Queen of Desire

Next Aug. 5 will be the 30th anniversary of Marilyn Monroe’s death, but despite biographies, TV documentaries, and the meditations of Norman Mailer, Monroe remains, by and large, a proper noun meaning legend. Which is why Sam Toperoff’s novel, Queen of Desire, comes as such a surprise. His Monroe is a total fiction (”the reader should not interpret any of the material as factual”), yet for once she seems real, authentic, knowable, a woman whose inner life became for the novelist ”so much stronger than (her) life out there, it got a little scary.”

Each of the novel’s 13 sections is self-contained, an episode in a tragic serial, with every chapter break signaling a leap ahead of several years. The aircraft factory worker becomes the photographer’s model, who becomes the housewife, who becomes the jazz-club singer, who becomes the calendar girl, the Hollywood starlet, the movie star, and finally the ”sex goddess.” But from the first glimpse of Marilyn (as an ethereally beautiful 9-year-old coloring with crayons) to the last (as a 36-year-old insomniac, washing down Seconal and Dexedrine with bourbon), she remains fundamentally unchanged — ”a complex combination of exhibitionist and introvert,” determined ”to create something from the material of self.”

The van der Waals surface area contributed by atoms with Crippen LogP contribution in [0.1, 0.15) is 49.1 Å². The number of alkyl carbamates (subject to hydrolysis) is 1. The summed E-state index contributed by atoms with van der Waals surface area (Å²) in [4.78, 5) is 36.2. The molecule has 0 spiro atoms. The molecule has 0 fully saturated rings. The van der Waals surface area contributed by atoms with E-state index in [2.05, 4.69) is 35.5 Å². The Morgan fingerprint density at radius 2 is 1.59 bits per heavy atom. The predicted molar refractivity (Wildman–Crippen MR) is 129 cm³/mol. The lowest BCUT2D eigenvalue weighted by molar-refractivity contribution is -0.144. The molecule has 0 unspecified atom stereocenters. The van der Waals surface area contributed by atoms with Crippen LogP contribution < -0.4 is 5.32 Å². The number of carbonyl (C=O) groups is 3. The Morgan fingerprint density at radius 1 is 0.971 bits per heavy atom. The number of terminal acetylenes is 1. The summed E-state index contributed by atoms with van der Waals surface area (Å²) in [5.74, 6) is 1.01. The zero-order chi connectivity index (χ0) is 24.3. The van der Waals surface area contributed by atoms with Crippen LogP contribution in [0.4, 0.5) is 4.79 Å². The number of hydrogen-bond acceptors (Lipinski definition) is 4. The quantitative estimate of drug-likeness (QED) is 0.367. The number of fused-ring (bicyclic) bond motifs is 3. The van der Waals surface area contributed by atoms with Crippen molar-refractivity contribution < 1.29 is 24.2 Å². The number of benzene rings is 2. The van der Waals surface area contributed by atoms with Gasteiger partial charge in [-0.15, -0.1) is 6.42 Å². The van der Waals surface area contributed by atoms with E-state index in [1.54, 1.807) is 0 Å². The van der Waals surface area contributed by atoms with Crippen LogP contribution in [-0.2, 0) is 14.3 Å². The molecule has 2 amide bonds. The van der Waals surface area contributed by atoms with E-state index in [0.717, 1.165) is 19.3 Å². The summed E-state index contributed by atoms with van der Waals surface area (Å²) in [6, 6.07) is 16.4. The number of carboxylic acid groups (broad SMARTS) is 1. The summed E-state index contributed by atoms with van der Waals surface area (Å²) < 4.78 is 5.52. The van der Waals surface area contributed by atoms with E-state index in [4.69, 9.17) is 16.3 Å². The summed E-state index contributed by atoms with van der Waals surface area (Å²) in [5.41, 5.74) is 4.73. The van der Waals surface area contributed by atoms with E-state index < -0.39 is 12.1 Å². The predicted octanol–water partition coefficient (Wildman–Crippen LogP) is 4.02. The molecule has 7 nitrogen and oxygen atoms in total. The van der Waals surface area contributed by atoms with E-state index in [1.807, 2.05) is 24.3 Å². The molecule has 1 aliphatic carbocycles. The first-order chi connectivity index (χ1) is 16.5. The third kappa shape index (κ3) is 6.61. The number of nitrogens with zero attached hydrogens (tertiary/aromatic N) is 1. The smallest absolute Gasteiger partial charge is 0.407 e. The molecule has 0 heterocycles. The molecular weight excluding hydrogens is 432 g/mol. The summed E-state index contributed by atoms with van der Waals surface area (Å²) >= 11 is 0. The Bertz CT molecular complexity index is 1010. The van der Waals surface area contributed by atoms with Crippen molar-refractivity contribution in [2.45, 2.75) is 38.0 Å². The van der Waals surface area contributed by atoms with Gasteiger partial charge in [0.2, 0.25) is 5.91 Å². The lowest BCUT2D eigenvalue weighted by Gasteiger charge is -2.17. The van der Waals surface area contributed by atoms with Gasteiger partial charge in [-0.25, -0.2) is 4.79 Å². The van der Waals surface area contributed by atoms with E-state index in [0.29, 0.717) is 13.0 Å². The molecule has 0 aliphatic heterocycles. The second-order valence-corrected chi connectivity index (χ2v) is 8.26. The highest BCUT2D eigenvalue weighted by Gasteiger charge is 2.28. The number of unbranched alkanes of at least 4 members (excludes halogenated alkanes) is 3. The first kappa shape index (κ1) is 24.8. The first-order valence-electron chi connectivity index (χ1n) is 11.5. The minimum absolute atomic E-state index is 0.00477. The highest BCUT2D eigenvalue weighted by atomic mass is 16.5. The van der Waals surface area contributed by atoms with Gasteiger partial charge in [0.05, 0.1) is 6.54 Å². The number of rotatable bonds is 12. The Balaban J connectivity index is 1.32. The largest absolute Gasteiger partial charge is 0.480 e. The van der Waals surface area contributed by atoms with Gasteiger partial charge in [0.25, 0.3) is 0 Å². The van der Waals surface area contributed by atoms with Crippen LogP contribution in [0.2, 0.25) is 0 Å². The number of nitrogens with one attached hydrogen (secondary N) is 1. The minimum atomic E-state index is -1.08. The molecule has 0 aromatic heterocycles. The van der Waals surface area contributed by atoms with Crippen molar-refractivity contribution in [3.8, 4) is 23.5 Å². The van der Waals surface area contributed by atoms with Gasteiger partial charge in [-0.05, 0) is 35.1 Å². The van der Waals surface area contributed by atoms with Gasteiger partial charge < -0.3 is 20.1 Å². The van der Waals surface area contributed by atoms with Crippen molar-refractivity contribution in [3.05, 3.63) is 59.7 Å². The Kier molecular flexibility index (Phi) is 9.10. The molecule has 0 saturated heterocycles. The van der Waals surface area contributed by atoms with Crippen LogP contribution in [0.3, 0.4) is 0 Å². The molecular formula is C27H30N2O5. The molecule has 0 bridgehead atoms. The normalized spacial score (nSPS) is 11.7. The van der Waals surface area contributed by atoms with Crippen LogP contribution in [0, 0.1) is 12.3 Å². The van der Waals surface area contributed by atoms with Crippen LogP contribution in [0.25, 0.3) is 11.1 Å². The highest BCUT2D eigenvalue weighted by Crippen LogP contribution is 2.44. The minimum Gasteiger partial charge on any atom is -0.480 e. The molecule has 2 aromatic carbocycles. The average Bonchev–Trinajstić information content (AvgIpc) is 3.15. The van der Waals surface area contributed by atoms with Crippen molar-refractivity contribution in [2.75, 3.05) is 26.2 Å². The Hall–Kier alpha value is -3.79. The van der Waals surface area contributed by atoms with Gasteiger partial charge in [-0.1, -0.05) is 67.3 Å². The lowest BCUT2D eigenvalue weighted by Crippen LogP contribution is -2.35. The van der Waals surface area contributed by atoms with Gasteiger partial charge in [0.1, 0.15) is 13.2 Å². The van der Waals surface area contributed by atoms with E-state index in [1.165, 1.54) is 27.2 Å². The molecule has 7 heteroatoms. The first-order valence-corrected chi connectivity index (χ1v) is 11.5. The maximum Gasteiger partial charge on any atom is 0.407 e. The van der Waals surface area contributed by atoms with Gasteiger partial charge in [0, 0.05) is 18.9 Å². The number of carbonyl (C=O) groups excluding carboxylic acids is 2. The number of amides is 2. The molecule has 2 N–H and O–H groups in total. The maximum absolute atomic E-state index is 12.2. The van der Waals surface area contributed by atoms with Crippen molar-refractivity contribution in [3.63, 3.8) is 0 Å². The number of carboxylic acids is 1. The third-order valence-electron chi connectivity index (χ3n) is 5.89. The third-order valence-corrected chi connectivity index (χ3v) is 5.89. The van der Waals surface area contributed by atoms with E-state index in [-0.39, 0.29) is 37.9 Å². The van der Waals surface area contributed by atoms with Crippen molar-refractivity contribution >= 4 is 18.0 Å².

She is also — and here’s her tragedy, according to Toperoff — a sexual Rorschach test, the projection of Everyman’s ”irreducible desire: serve me, understand me, stimulate me, touch me, console me, help me.”

Sounds heavy? It’s not. Toperoff rarely lets his thesis interrupt his storytelling, or slow it down, and while he occasionally pushes a vignette too far, almost into surrealism (for example, when a studio hair colorist’s recollections about Jean Harlow somehow end up compelling Monroe to perform a ritual striptease), the narrative is always hypnotic. Whether she’s flirting with Frank Lloyd Wright (at 89, still a sly rogue) while Arthur Miller fumes or outbluffing Clark Gable, Montgomery Clift, and John Huston in an all-night poker game or — in the novel’s most deliciously preposterous comic episode — enlisting the aid of Bob Hope to escape the lustful clutches of Indonesia’s President Sukarno, this is a wonderfully vital, enormously likable Marilyn. How close Queen of Desire comes to imagining the real woman is anyone’s guess. But I’ll take this version over the packaged legend any day. B+

Queen of Desire
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